(7)The power to make orders under subsection (6) of this section shall be exercisable by statutory instrument and includes power to revoke a previous order under that subsection.

(8)Nothing in subsection (1) of this section shall be construed as preventing a court which makes a community service order in respect of any offence from making an order for costs against, or imposing any disqualification on, the offender or from making in respect of the offence an order under the foregoing provisions of this Act, under section 23 or 24 thereof, or under section 28 of the Theft Act 1968.

(9)Before making a community service order the court shall in ordinary language explain to the offender—

(a)the purpose and effect of the order (and in particular the requirements of the order as specified in section 16 of this Act);

(b)the consequences which may follow under section 17 if he fails to comply with any of those requirements ; and

(c)that the court has under section 18 the power to review the order on the application either of the offender or of a probation officer.

16Obligations of person subject to community service order

(1)An offender in respect of whom a community service order is in force shall—

(a)report to the relevant officer and subsequently from time to time notify him of any change of address; and

(b)perform for the number of hours specified in the order such work at such times as he may be instructed by the relevant officer.

(2)Subject to section 18 of this Act, the work required to be performed under a community service order shall be performed during the period of twelve months beginning with the date of the order.

(3)The instructions given by a relevant officer under this section shall, so far as practicable, be such as to avoid any conflict with the offender's religious beliefs and any interference with the times, if any, at which he normally works or attends a school or other educational establishment.

17Breach of requirements of community service order

(1)If at any time while a community service order is in force in respect of an offender it appears on information to a justice of the peace acting for the petty sessions area specified in the order that the offender has failed to comply with any of the requirements of section 16 of this Act (including any failure satisfactorily to perform the work which he has been instructed to do), the justice may issue a summons requiring the offender to appear at the place and time specified therein, or may, if the information is in writing and on oath, issue a warrant for his arrest.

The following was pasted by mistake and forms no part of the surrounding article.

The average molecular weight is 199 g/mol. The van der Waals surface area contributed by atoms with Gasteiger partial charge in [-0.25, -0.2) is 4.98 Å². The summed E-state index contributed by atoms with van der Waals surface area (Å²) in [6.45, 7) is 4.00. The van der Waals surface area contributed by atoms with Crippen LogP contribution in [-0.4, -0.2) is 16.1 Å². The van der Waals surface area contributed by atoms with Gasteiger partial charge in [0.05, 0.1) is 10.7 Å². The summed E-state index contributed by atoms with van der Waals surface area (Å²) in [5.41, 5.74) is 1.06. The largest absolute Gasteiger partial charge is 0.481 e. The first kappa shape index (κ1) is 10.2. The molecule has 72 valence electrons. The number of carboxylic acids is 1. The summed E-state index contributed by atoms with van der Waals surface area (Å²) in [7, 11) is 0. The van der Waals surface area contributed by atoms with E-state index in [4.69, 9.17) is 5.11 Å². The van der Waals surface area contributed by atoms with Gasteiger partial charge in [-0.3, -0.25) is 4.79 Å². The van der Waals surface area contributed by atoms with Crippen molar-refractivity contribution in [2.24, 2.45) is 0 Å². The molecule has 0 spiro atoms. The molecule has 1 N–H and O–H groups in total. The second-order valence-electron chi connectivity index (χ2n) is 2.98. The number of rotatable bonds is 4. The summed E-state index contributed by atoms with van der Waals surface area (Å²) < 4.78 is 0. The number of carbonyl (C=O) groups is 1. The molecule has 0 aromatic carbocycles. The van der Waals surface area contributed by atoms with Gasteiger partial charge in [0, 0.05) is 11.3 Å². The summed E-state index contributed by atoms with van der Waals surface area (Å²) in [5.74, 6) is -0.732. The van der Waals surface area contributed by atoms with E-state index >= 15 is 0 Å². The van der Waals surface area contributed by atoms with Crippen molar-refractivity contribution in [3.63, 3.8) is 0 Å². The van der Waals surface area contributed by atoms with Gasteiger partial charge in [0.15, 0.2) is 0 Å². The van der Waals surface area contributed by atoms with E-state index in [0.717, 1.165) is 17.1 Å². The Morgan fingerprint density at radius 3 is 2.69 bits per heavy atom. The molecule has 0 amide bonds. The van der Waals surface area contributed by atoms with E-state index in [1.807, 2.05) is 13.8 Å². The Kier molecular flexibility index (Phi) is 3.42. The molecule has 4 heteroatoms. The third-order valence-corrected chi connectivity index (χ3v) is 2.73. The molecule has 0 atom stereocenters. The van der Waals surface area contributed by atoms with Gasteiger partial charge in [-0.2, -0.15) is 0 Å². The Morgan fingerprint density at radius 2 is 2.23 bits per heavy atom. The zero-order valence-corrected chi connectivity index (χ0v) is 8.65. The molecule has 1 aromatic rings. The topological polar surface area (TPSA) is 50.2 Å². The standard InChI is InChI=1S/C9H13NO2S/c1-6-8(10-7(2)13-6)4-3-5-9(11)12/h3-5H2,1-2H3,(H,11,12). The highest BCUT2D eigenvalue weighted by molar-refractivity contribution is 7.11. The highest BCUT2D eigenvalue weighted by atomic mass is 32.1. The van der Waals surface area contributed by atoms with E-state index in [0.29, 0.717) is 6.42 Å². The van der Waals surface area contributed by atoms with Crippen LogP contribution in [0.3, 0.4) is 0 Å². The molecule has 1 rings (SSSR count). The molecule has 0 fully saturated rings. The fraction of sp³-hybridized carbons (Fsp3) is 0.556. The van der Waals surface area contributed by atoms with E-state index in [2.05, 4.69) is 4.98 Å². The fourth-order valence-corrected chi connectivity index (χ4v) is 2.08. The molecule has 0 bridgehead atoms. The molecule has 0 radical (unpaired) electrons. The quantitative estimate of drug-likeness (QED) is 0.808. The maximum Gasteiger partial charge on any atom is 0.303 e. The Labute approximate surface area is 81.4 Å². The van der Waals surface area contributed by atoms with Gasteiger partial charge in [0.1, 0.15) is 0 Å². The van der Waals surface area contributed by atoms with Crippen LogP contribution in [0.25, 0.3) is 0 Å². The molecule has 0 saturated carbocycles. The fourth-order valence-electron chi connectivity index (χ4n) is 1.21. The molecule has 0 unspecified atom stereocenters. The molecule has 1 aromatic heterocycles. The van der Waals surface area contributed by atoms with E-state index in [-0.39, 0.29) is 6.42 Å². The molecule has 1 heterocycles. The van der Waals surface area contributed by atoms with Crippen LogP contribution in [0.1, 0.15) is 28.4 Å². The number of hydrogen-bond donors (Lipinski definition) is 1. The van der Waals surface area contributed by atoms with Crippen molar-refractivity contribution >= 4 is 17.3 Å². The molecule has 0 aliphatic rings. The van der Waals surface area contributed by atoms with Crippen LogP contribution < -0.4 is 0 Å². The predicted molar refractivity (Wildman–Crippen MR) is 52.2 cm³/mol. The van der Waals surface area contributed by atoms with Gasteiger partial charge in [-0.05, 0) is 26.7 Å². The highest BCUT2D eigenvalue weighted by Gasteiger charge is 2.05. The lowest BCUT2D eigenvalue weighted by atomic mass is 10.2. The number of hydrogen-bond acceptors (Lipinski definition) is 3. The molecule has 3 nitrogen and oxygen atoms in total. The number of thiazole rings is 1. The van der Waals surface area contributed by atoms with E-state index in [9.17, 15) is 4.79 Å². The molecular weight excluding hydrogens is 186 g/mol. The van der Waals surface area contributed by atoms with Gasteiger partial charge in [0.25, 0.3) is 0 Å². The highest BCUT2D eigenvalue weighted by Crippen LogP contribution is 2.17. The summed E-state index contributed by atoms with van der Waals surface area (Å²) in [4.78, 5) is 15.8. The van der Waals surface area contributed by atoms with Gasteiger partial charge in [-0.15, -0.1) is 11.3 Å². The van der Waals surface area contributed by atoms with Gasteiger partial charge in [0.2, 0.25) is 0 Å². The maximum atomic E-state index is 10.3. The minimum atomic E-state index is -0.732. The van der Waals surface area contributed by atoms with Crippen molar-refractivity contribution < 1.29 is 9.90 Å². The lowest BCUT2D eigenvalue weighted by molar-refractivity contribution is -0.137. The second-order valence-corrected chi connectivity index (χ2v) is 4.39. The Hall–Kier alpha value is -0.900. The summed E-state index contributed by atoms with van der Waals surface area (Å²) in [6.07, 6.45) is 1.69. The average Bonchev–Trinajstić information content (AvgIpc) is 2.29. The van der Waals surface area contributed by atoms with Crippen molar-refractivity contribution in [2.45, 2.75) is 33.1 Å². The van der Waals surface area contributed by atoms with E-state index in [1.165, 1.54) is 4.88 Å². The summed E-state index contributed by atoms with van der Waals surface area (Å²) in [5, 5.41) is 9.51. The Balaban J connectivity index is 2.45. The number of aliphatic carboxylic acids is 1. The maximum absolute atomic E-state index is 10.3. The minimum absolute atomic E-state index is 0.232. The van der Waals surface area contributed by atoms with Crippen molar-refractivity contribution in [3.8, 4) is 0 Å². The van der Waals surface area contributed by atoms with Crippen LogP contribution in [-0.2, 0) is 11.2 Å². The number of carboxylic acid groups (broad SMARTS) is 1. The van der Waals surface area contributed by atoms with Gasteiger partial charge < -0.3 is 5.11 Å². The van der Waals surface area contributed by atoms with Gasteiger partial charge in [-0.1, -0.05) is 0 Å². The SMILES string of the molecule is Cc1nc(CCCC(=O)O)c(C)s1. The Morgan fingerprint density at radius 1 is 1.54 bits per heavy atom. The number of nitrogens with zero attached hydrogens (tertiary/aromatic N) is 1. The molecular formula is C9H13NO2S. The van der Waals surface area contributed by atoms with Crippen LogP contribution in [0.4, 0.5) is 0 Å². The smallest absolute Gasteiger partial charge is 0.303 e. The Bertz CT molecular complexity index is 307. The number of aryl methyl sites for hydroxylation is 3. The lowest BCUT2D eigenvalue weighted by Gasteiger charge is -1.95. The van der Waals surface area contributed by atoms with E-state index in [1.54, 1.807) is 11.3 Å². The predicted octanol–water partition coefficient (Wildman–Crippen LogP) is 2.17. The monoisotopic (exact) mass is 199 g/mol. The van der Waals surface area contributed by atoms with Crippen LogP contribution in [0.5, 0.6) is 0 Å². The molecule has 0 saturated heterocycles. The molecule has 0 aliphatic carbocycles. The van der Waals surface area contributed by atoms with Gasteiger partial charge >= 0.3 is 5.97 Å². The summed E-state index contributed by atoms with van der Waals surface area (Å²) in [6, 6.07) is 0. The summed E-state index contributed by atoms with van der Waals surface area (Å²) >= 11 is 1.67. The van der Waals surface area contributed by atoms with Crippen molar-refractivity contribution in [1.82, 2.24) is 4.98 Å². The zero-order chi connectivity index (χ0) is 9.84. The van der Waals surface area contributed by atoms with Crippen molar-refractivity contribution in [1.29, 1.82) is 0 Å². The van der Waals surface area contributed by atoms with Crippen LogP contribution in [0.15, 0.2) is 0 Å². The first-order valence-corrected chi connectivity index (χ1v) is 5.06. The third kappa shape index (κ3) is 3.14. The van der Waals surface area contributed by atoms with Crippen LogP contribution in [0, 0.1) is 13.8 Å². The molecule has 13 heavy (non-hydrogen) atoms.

(2)Any summons or warrant issued under this section shall direct the offender to appear or be brought before a magistrates' court acting for the petty sessions area specified in the community service order.

(3)If it is proved to the satisfaction of the court before which an offender appears or is brought under this section that he has failed without reasonable excuse to comply with any of the requirements aforesaid, the court may, without prejudice to the continuance of the order, impose on him a fine not exceeding £50 or may—

(a)if the community service order was made by a magistrates' court, revoke the order and deal with the offender, for the offence in respect of which the order was made, in any manner in which he could have been dealt with for that offence by the court which made the order if the order had not been made;

(b)if the order was made by the Crown Court, commit him to custody or release him on bail until he can be brought or appear before the Crown Court.

(4)Where a magistrates' court deals with the case as provided in subsection (3)(b) of this section—

(a)the court shall send to the Crown Court a certificate signed by a justice of the peace certifying that the offender has failed to comply with the requirements aforesaid in the respect specified in the certificate, together with such other particulars of the case as may be desirable, and a certificate purporting to be so signed shall be admissible before the Crown Court as evidence of the failure ; and

(b)where the offender is brought or appears before the Crown Court and it is proved to the satisfaction of the court that he has failed to comply with any of the requirements aforesaid, that court may either—